parameters by which they will communicate.  (One example of the end
   result of such a "rendezvous" negotiation is a group of colleagues
   who agree to hold a voice conference, with a textual "groupchat" as a
   secondary communications channel.)  In order to enable cross-media
   negotiation, it may be necessary to establish a bridge between
   various identities; e.g., the negotiation may occur via email but the
   communication may occur via phone, and in order to authorize
   participants the conference software needs to know their phone
   numbers, not their email addresses.  Furthermore, the parameters to
   be negotiated may include a wide variety of aspects, including:

   o  Prerequisites for the communication (e.g., distribution of a
      "backgrounder" document).
   o  Who will initiate the communication.
   o  Who will participate in the communication.
   o  The primary "venue" (e.g., a telephone number which all
      participants will call).
   o  One or more secondary venues (e.g., a chatroom address).
   o  Back up plans if the primary or secondary venue is not available.
   o  The topic or topics for the discussion.
   o  The identities of administrators or moderators.
   o  Whether or not the discussion will be logged or recorded.
   o  Scheduling of the event, including recurrence (e.g., different
      instances may have different venues or other details).

   Indeed, in some contexts it might even be desirable to negotiate or
   re-negotiate parameters after communication has already begun (e.g.,
   to invite new participants or change key parameters such as logging).
   While the workshop participants recognized that in-depth negotiation
   of a full set of parameters is likely to be unnecessary in many
   classes of communication, parts of a generalized framework or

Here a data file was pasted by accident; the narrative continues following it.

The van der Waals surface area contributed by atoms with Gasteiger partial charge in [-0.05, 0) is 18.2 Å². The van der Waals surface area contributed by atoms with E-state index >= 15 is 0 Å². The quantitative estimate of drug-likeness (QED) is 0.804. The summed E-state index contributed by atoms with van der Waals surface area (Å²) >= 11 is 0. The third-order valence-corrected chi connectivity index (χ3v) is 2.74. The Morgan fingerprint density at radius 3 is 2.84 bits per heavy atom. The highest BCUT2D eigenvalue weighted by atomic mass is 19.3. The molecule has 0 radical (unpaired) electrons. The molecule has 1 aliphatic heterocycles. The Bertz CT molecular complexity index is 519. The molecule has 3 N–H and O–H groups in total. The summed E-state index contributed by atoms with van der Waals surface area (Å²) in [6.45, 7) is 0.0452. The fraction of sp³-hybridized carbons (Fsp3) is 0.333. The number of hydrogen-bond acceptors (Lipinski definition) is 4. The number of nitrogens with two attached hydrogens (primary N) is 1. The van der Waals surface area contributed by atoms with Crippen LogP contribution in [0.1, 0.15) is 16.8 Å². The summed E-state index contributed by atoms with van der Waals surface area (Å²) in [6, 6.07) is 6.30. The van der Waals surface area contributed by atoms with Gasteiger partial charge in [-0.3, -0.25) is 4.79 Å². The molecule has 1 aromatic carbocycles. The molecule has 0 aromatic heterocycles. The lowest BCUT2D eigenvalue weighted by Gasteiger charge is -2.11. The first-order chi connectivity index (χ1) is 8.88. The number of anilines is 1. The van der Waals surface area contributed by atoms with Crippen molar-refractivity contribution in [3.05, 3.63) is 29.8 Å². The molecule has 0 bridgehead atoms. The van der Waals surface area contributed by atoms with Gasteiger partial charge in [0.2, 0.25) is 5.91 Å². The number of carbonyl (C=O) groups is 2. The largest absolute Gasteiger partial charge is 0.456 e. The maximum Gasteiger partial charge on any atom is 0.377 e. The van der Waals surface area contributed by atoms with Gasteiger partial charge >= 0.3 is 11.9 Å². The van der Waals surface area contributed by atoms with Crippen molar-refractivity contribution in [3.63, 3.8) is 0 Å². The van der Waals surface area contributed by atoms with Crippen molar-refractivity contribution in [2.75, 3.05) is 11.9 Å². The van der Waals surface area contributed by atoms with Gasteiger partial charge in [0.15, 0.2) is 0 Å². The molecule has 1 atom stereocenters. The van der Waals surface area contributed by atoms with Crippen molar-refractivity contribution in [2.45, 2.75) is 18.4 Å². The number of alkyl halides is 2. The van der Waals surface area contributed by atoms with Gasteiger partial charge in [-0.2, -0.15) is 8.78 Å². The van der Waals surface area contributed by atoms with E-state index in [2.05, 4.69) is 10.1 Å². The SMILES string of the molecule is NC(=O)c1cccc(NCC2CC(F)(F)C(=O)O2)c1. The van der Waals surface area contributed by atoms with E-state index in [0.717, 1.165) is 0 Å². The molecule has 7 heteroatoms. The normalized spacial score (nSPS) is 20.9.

protocol for the negotiation of multiparty communication might prove
   useful in a wide range of applications and contexts.

3.4  User Control

   A common perception among "power users" (and, increasingly, average
   users) on the Internet is that messaging is not sufficiently under
   their control.  This is not merely a matter of unsolicited
   communications, but also of managing multiple messaging media and
   handling the sheer volume of messages received from familiar and
   unfamiliar senders alike.  Currently, individuals attempt to cope

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   using various personal techniques and ad-hoc software tools, but
   there may be an opportunity to provide more programmatic support
   within Internet protocols and technologies.

   One area of investigation is message filtering.  Based on certain
   information -- the identity of the sender and/or recipient(s), the
   sender's reputation, the message thread or conversational context,
   message headers, message content (e.g., the presence of attachments),
   and environmental factors such as time of day or personal mood -- a
   user or agent may decide to take one of a wide variety actions with
   regard to a message (bounce, ignore, forward, file, replicate,
   archive, accept, notify, etc.).  While it is an open question how
   much formalization would be necessary or even helpful in this
   process, the workgroup participants identified several areas of
   possible investigation:

   o  Cross-media threads and conversations -- it may be helpful to
      determine ways to tag messages as belonging to a particular thread
      or conversation across media (e.g., a forum discussion that
      migrates to email or IM), either during or after a message
   o  Communication hierarchies -- while much of the focus is on
      messages, often a message does not stand alone but exists in the
      context of higher-level constructs such as a thread (i.e., a
      coherent or ordered set of messages within a medium), a
      conversation (i.e., a set of threads that may cross media), or an
      activity (a set of conversations and related resources, such as
   o  Control protocols -- the workgroup participants left as an open
      question whether there may be a need for a cross-service control
      protocol for use in managing communications across messaging

3.5  Message Transport